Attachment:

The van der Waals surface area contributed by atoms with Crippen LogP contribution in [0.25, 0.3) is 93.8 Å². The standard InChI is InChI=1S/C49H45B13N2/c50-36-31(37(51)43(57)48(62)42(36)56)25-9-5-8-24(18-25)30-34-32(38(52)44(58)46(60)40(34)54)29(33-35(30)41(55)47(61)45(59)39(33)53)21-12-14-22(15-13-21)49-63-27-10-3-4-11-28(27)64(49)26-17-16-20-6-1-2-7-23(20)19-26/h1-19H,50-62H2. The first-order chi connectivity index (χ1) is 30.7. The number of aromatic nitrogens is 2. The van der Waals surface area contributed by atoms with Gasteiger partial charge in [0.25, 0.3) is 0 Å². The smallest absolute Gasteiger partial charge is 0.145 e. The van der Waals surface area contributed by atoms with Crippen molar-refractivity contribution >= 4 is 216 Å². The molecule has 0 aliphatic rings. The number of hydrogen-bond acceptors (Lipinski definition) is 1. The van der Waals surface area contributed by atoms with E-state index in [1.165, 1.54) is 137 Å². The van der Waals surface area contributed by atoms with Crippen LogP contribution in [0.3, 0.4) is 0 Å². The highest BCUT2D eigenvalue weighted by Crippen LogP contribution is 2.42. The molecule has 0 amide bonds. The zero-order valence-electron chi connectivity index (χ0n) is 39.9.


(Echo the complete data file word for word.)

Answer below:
The van der Waals surface area contributed by atoms with Crippen LogP contribution in [0.25, 0.3) is 93.8 Å². The standard InChI is InChI=1S/C49H45B13N2/c50-36-31(37(51)43(57)48(62)42(36)56)25-9-5-8-24(18-25)30-34-32(38(52)44(58)46(60)40(34)54)29(33-35(30)41(55)47(61)45(59)39(33)53)21-12-14-22(15-13-21)49-63-27-10-3-4-11-28(27)64(49)26-17-16-20-6-1-2-7-23(20)19-26/h1-19H,50-62H2. The first-order chi connectivity index (χ1) is 30.7. The number of aromatic nitrogens is 2. The van der Waals surface area contributed by atoms with Gasteiger partial charge in [0.25, 0.3) is 0 Å². The smallest absolute Gasteiger partial charge is 0.145 e. The van der Waals surface area contributed by atoms with Crippen molar-refractivity contribution >= 4 is 216 Å². The molecule has 0 aliphatic rings. The number of hydrogen-bond acceptors (Lipinski definition) is 1. The van der Waals surface area contributed by atoms with E-state index in [1.165, 1.54) is 137 Å². The van der Waals surface area contributed by atoms with Crippen LogP contribution in [0.3, 0.4) is 0 Å². The highest BCUT2D eigenvalue weighted by Crippen LogP contribution is 2.42. The molecule has 0 amide bonds. The zero-order valence-electron chi connectivity index (χ0n) is 39.9.